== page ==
A relaxed, informal, if traditional setting, where orders are flexible and dishes reasonably priced. It sounds like Spain. (Barry Shelby)
Hi La Tasca, 39—43 Renfi'e/d Street, Glasgow, 0747 204 5788.
8 ER HALL Pivo Pivo
As any beer connOisseur who has been to Central and Eastern Europe Will testify, a frosty glass of the local brew is rather difficult to beat. Colin Barr knew that when he opened Republic Bier Halle last year and two local lads have followed sUit With the recently opened Pivo Pivo in Waterloo Street. But DaVid Fleming 28, and Stuart Botterill 25, have
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not copied the city-centre competition at Republic, With its stone caissons and heavy industrial feel, Fleming says that Pivo Pivo is not intended to be a style bar but a destination Where anyone can fit in and drink comfortably.
With the help of architect Ian Johnston, he and Botterili have created something rather like a beer hall you might find in Eastern Europe: cavern- like With stucco walls, arched passageways and vaulted ceilings, rough-hewn timber tables and upholstered benches. Alth0ugh a plasma screen TV Will undoubtedly — and unfortunately — become the focus of the back room, a wall-filling black and white photo of a tram rolling through pre-Velvet RevolutiOn Prague prowdes an atmospheric backdrop. Although don't let the red T fool you, it's actually Glasgow (Tennent's is helping back the boys' venture).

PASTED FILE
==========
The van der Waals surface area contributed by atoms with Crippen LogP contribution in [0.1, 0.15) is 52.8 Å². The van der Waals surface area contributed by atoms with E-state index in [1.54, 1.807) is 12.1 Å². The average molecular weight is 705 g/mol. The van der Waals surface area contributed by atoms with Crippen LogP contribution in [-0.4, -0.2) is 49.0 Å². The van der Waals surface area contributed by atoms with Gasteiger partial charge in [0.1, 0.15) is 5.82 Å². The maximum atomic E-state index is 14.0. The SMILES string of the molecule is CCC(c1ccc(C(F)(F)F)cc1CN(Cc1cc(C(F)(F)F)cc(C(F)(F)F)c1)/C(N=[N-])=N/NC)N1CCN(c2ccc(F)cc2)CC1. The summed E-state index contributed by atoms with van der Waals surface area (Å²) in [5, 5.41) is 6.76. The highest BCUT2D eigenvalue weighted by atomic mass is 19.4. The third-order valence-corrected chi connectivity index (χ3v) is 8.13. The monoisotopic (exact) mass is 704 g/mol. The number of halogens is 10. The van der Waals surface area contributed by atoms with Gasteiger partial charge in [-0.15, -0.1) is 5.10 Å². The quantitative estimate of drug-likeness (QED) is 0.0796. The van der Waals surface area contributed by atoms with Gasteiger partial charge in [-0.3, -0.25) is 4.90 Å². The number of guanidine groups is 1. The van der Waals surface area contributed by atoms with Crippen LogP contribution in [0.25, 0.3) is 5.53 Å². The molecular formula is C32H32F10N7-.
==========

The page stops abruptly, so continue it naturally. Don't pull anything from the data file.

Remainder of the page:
Pivo means beer in most SlaVic !anguages. And Pivo Pivo the bar has
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nearly 80 different bottled varieties from around the world in cold boxes behind the bar. Among them are the Czech fa\./ourites Budvar, Krusowce and Gambrinus, all coming in 500ml bottles at £2.50. Also notable is Kozel, a ClaSSIC pilsner With Just a hint of hops made in the town of Velke PopOVice near Prague. Among the less common brands are Mash Beer from the London bar/micro-brewery and ChOuffe from an artisanal brewery in the Belgian Ardennes.
Pivo Pivo also stocks a decent range of Wines as well as several vodkas and schnapps. Food is served from noon—7pm, With a menu that offers variety such as salmon steak, steak sandWich, vegetable risotto as well as gOUIash. Pivo Pivo's £4.95 lunch speCiaI (Mon—Thu, noon—3pm) includes soup, sandWich, and ch0ice of Wine, soft drink, Or, of course, beer. (Barry Shelby) I Pivo Pivo, 75 Waterloo Street, Glasgow, 0747 564 8700.